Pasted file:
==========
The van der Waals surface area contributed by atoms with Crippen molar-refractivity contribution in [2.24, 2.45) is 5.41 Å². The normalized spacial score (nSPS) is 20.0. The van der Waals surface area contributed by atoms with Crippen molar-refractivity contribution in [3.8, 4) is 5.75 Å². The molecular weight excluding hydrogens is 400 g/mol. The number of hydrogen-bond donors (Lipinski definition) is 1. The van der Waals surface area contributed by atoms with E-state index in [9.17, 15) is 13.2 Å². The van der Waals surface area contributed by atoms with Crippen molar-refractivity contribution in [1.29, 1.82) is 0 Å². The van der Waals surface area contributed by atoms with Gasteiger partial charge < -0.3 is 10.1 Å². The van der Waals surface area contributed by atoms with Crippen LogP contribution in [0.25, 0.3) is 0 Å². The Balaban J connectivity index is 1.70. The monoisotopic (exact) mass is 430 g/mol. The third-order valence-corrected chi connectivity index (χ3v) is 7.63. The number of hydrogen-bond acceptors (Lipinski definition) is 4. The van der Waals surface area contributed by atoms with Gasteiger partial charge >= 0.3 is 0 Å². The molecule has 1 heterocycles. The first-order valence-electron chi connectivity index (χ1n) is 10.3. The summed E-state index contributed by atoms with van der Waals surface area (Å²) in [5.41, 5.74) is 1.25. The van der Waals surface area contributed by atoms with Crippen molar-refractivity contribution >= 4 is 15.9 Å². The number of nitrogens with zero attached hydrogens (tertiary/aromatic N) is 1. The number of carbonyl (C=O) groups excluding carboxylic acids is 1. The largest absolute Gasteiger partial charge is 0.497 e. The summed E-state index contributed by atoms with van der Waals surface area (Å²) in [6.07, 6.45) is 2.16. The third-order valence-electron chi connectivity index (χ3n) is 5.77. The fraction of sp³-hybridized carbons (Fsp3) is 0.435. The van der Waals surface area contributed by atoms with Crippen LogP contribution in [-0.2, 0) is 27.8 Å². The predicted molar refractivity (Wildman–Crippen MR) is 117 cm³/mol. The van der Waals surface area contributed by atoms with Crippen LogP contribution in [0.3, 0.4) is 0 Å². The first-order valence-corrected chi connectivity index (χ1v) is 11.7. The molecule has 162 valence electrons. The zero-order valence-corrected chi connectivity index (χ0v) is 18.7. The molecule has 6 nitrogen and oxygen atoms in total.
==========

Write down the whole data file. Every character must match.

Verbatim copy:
The van der Waals surface area contributed by atoms with Crippen molar-refractivity contribution in [2.24, 2.45) is 5.41 Å². The normalized spacial score (nSPS) is 20.0. The van der Waals surface area contributed by atoms with Crippen molar-refractivity contribution in [3.8, 4) is 5.75 Å². The molecular weight excluding hydrogens is 400 g/mol. The number of hydrogen-bond donors (Lipinski definition) is 1. The van der Waals surface area contributed by atoms with E-state index in [9.17, 15) is 13.2 Å². The van der Waals surface area contributed by atoms with Crippen molar-refractivity contribution in [1.29, 1.82) is 0 Å². The van der Waals surface area contributed by atoms with Gasteiger partial charge < -0.3 is 10.1 Å². The van der Waals surface area contributed by atoms with Crippen LogP contribution in [0.25, 0.3) is 0 Å². The Balaban J connectivity index is 1.70. The monoisotopic (exact) mass is 430 g/mol. The third-order valence-corrected chi connectivity index (χ3v) is 7.63. The number of hydrogen-bond acceptors (Lipinski definition) is 4. The van der Waals surface area contributed by atoms with Gasteiger partial charge >= 0.3 is 0 Å². The molecule has 1 heterocycles. The first-order valence-electron chi connectivity index (χ1n) is 10.3. The summed E-state index contributed by atoms with van der Waals surface area (Å²) in [5.41, 5.74) is 1.25. The van der Waals surface area contributed by atoms with Crippen molar-refractivity contribution >= 4 is 15.9 Å². The number of nitrogens with zero attached hydrogens (tertiary/aromatic N) is 1. The number of carbonyl (C=O) groups excluding carboxylic acids is 1. The largest absolute Gasteiger partial charge is 0.497 e. The summed E-state index contributed by atoms with van der Waals surface area (Å²) in [6.07, 6.45) is 2.16. The third-order valence-electron chi connectivity index (χ3n) is 5.77. The fraction of sp³-hybridized carbons (Fsp3) is 0.435. The van der Waals surface area contributed by atoms with Crippen LogP contribution in [-0.2, 0) is 27.8 Å². The predicted molar refractivity (Wildman–Crippen MR) is 117 cm³/mol. The van der Waals surface area contributed by atoms with Crippen LogP contribution in [0.3, 0.4) is 0 Å². The first-order valence-corrected chi connectivity index (χ1v) is 11.7. The molecule has 162 valence electrons. The zero-order valence-corrected chi connectivity index (χ0v) is 18.7. The molecule has 6 nitrogen and oxygen atoms in total.